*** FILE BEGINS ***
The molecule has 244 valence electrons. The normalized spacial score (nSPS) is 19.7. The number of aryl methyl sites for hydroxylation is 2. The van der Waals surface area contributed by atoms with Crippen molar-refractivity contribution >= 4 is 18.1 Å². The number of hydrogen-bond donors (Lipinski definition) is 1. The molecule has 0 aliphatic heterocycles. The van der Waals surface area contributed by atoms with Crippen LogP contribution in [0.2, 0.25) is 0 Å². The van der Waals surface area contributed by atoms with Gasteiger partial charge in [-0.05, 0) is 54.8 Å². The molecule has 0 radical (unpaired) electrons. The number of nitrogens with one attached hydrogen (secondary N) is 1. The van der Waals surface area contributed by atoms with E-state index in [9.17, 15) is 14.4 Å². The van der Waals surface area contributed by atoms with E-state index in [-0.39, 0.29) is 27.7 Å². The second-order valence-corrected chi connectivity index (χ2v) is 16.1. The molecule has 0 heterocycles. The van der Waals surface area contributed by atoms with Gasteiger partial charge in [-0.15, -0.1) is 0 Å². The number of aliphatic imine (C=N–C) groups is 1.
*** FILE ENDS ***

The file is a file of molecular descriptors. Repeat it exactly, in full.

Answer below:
The molecule has 244 valence electrons. The normalized spacial score (nSPS) is 19.7. The number of aryl methyl sites for hydroxylation is 2. The van der Waals surface area contributed by atoms with Crippen molar-refractivity contribution >= 4 is 18.1 Å². The number of hydrogen-bond donors (Lipinski definition) is 1. The molecule has 0 aliphatic heterocycles. The van der Waals surface area contributed by atoms with Crippen LogP contribution in [0.2, 0.25) is 0 Å². The van der Waals surface area contributed by atoms with Gasteiger partial charge in [-0.05, 0) is 54.8 Å². The molecule has 0 radical (unpaired) electrons. The number of nitrogens with one attached hydrogen (secondary N) is 1. The van der Waals surface area contributed by atoms with E-state index in [9.17, 15) is 14.4 Å². The van der Waals surface area contributed by atoms with E-state index in [-0.39, 0.29) is 27.7 Å². The second-order valence-corrected chi connectivity index (χ2v) is 16.1. The molecule has 0 heterocycles. The van der Waals surface area contributed by atoms with Gasteiger partial charge in [-0.15, -0.1) is 0 Å². The number of aliphatic imine (C=N–C) groups is 1.